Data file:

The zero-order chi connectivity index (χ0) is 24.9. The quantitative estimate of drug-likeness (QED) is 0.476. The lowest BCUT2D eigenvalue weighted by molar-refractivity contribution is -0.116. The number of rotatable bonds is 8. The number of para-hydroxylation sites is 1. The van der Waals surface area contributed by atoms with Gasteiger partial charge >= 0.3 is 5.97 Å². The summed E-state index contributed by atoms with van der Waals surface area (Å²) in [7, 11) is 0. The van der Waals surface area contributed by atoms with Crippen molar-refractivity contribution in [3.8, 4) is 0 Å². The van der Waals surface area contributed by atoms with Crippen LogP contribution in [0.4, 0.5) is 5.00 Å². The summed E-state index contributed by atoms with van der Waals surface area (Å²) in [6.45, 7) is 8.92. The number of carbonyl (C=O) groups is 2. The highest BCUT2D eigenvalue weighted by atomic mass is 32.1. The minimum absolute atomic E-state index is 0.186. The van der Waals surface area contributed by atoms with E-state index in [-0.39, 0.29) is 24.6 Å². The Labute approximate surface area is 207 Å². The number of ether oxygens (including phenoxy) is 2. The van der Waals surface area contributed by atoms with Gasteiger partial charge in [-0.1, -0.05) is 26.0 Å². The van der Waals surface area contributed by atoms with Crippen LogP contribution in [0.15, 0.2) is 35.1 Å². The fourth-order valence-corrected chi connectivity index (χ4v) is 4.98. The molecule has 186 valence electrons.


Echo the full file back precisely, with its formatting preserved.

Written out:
The zero-order chi connectivity index (χ0) is 24.9. The quantitative estimate of drug-likeness (QED) is 0.476. The lowest BCUT2D eigenvalue weighted by molar-refractivity contribution is -0.116. The number of rotatable bonds is 8. The number of para-hydroxylation sites is 1. The van der Waals surface area contributed by atoms with Gasteiger partial charge >= 0.3 is 5.97 Å². The summed E-state index contributed by atoms with van der Waals surface area (Å²) in [7, 11) is 0. The van der Waals surface area contributed by atoms with Crippen molar-refractivity contribution in [3.8, 4) is 0 Å². The van der Waals surface area contributed by atoms with Crippen LogP contribution in [0.4, 0.5) is 5.00 Å². The summed E-state index contributed by atoms with van der Waals surface area (Å²) in [6.45, 7) is 8.92. The number of carbonyl (C=O) groups is 2. The highest BCUT2D eigenvalue weighted by atomic mass is 32.1. The minimum absolute atomic E-state index is 0.186. The van der Waals surface area contributed by atoms with E-state index in [-0.39, 0.29) is 24.6 Å². The Labute approximate surface area is 207 Å². The number of ether oxygens (including phenoxy) is 2. The van der Waals surface area contributed by atoms with Gasteiger partial charge in [-0.1, -0.05) is 26.0 Å². The van der Waals surface area contributed by atoms with Crippen LogP contribution in [0.15, 0.2) is 35.1 Å². The fourth-order valence-corrected chi connectivity index (χ4v) is 4.98. The molecule has 186 valence electrons.